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Transaction contexts

Context overview

Miden assembly program execution, the code the transaction kernel runs, spans multiple isolated contexts. An execution context defines its own memory space which is inaccessible from other execution contexts. Note scripts cannot directly write to account data which should only be possible if the account exposes relevant functions.

Specific contexts

The kernel program always starts executing from a root context. Thus, the prologue sets the memory for the root context. To move execution into a different context, the kernel invokes a procedure using the call or dyncall instruction. In fact, any time the kernel invokes a procedure using the call instruction, it executes in a new context.

While executing in a note, account, or tx script context, the kernel executes some procedures in the kernel context, which is where all necessary information was stored during the prologue. The kernel switches context via the syscall instruction. The set of procedures invoked via the syscall instruction is limited by the transaction kernel API. When the procedure called via syscall returns, execution moves back to the note, account, or tx script where it was invoked.

Context switches

Transaction contexts

The above diagram shows different context switches in a simple transaction. In this example, an account consumes a P2ID note and receives the asset into its vault. As with any MASM program, the transaction kernel program starts in the root context. It executes the prologue and stores all necessary information into the root memory.

The next step, note processing, starts with a dyncall which invokes the note script. This command moves execution into a different context (1). In this new context, the note has no access to the kernel memory. After a successful ID check, which changes back to the kernel context twice to get the note inputs and the account id, the script executes the add_note_assets_to_account procedure.

# Pay-to-ID script: adds all assets from the note to the account, assuming ID of the account
# matches target account ID specified by the note inputs.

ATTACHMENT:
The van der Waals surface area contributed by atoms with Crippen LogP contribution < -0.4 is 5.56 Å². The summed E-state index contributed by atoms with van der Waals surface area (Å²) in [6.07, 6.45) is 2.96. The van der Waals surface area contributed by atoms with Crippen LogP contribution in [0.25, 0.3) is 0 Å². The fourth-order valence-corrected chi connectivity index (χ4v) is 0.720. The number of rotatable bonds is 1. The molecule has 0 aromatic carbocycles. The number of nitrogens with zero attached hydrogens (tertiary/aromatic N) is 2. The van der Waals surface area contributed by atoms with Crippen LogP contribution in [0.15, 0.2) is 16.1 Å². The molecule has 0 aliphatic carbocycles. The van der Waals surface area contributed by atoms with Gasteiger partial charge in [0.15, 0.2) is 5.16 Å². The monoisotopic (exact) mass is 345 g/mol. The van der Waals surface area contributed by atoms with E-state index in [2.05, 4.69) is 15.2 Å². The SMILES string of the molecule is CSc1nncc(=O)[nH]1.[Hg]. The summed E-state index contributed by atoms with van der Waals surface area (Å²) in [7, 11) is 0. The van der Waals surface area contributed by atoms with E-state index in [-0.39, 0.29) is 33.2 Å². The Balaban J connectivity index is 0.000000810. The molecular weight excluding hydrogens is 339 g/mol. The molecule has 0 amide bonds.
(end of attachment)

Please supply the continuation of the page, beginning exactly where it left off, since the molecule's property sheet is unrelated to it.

# ...
begin

    ... <check correct ID>

    exec.add_note_assets_to_account
    # => [...]
end

The procedure cannot simply add assets to the account, because it is executed in a note context. Therefore, it needs to call the account interface. This moves execution into a second context - account context - isolated from the note context (2).

#! Helper procedure to add all assets of a note to an account.
#! ...
proc.add_note_assets_to_account
    ...

    while.true
        ...

        # load the asset and add it to the account
        mem_loadw call.wallet::receive_asset
        # => [ASSET, ptr, end_ptr, ...]
        ...
    end
    ...
end

The wallet smart contract provides an interface that accounts use to receive and send assets. In this new context, the wallet calls the add_asset procedure of the account API.

export.receive_asset
    exec.account::add_asset
    ...
end

The account API exposes procedures to manage accounts. This particular procedure that was called by the wallet invokes a syscall to return back to the root context (3), where the account vault is stored in memory (see prologue). syscall can incoke all procedures defined in the Kernel API.

#! Add the specified asset to the vault.
#! ...
export.add_asset
    syscall.account_vault_add_asset
end

Now, the asset can be safely added to the vault within the kernel context, and the note can be successfully processed.